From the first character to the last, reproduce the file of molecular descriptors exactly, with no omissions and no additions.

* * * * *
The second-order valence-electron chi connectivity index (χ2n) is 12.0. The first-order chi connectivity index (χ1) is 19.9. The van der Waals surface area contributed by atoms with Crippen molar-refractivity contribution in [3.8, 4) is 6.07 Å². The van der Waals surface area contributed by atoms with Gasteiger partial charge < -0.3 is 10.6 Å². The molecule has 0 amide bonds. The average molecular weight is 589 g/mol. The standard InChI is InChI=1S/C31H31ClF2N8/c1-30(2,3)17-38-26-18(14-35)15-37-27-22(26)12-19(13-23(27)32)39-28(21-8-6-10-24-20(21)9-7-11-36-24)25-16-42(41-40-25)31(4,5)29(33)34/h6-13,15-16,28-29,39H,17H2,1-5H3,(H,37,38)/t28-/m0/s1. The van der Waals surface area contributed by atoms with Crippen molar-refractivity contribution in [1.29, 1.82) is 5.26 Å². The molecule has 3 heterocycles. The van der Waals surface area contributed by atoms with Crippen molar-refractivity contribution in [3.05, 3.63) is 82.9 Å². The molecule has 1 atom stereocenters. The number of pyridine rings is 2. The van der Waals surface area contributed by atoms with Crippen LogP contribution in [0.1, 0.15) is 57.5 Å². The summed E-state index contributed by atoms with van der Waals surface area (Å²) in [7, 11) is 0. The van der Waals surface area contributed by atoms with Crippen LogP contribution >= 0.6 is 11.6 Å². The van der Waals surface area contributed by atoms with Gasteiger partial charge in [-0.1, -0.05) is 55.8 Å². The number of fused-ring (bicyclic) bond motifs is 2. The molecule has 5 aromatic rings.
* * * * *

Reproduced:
The second-order valence-electron chi connectivity index (χ2n) is 12.0. The first-order chi connectivity index (χ1) is 19.9. The van der Waals surface area contributed by atoms with Crippen molar-refractivity contribution in [3.8, 4) is 6.07 Å². The van der Waals surface area contributed by atoms with Gasteiger partial charge < -0.3 is 10.6 Å². The molecule has 0 amide bonds. The average molecular weight is 589 g/mol. The standard InChI is InChI=1S/C31H31ClF2N8/c1-30(2,3)17-38-26-18(14-35)15-37-27-22(26)12-19(13-23(27)32)39-28(21-8-6-10-24-20(21)9-7-11-36-24)25-16-42(41-40-25)31(4,5)29(33)34/h6-13,15-16,28-29,39H,17H2,1-5H3,(H,37,38)/t28-/m0/s1. The van der Waals surface area contributed by atoms with Crippen molar-refractivity contribution in [1.29, 1.82) is 5.26 Å². The molecule has 3 heterocycles. The van der Waals surface area contributed by atoms with Crippen molar-refractivity contribution in [3.05, 3.63) is 82.9 Å². The molecule has 1 atom stereocenters. The number of pyridine rings is 2. The van der Waals surface area contributed by atoms with Crippen LogP contribution in [0.1, 0.15) is 57.5 Å². The summed E-state index contributed by atoms with van der Waals surface area (Å²) in [7, 11) is 0. The van der Waals surface area contributed by atoms with Crippen LogP contribution >= 0.6 is 11.6 Å². The van der Waals surface area contributed by atoms with Gasteiger partial charge in [-0.1, -0.05) is 55.8 Å². The number of fused-ring (bicyclic) bond motifs is 2. The molecule has 5 aromatic rings.